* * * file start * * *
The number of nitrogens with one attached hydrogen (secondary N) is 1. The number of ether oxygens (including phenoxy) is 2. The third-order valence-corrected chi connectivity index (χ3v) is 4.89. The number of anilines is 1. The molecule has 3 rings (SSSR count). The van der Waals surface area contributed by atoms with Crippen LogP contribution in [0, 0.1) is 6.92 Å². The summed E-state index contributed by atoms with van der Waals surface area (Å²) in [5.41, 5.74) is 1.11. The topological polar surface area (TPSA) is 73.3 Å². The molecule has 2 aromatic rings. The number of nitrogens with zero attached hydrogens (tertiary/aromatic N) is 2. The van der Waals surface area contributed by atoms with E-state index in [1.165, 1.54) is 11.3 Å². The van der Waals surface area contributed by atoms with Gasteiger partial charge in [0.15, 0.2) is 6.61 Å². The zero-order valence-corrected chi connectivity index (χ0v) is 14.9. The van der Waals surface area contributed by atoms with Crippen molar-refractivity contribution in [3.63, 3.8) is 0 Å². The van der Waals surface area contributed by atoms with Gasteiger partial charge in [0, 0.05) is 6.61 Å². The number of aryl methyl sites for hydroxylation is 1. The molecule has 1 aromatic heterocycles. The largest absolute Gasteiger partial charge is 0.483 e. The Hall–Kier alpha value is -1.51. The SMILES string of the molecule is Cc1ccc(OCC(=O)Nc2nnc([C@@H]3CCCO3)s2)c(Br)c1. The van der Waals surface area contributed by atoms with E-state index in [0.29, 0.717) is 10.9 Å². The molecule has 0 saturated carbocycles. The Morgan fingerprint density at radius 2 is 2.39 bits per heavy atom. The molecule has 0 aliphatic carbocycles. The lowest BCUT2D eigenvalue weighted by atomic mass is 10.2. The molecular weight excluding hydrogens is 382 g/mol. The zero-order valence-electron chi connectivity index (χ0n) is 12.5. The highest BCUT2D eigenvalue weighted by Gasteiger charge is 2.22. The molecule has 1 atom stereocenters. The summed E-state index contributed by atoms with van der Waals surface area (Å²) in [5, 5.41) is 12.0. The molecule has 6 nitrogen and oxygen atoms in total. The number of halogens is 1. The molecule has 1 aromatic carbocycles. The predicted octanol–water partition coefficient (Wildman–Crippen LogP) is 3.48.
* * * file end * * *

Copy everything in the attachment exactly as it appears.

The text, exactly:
The number of nitrogens with one attached hydrogen (secondary N) is 1. The number of ether oxygens (including phenoxy) is 2. The third-order valence-corrected chi connectivity index (χ3v) is 4.89. The number of anilines is 1. The molecule has 3 rings (SSSR count). The van der Waals surface area contributed by atoms with Crippen LogP contribution in [0, 0.1) is 6.92 Å². The summed E-state index contributed by atoms with van der Waals surface area (Å²) in [5.41, 5.74) is 1.11. The topological polar surface area (TPSA) is 73.3 Å². The molecule has 2 aromatic rings. The number of nitrogens with zero attached hydrogens (tertiary/aromatic N) is 2. The van der Waals surface area contributed by atoms with E-state index in [1.165, 1.54) is 11.3 Å². The van der Waals surface area contributed by atoms with Gasteiger partial charge in [0.15, 0.2) is 6.61 Å². The zero-order valence-corrected chi connectivity index (χ0v) is 14.9. The van der Waals surface area contributed by atoms with Crippen molar-refractivity contribution in [3.63, 3.8) is 0 Å². The van der Waals surface area contributed by atoms with Gasteiger partial charge in [0, 0.05) is 6.61 Å². The number of aryl methyl sites for hydroxylation is 1. The molecule has 1 aromatic heterocycles. The largest absolute Gasteiger partial charge is 0.483 e. The Hall–Kier alpha value is -1.51. The SMILES string of the molecule is Cc1ccc(OCC(=O)Nc2nnc([C@@H]3CCCO3)s2)c(Br)c1. The van der Waals surface area contributed by atoms with E-state index in [0.29, 0.717) is 10.9 Å². The molecule has 0 saturated carbocycles. The Morgan fingerprint density at radius 2 is 2.39 bits per heavy atom. The molecule has 0 aliphatic carbocycles. The lowest BCUT2D eigenvalue weighted by atomic mass is 10.2. The molecular weight excluding hydrogens is 382 g/mol. The zero-order valence-electron chi connectivity index (χ0n) is 12.5. The highest BCUT2D eigenvalue weighted by Gasteiger charge is 2.22. The molecule has 1 atom stereocenters. The summed E-state index contributed by atoms with van der Waals surface area (Å²) in [5, 5.41) is 12.0. The molecule has 6 nitrogen and oxygen atoms in total. The number of halogens is 1. The molecule has 1 aromatic carbocycles. The predicted octanol–water partition coefficient (Wildman–Crippen LogP) is 3.48.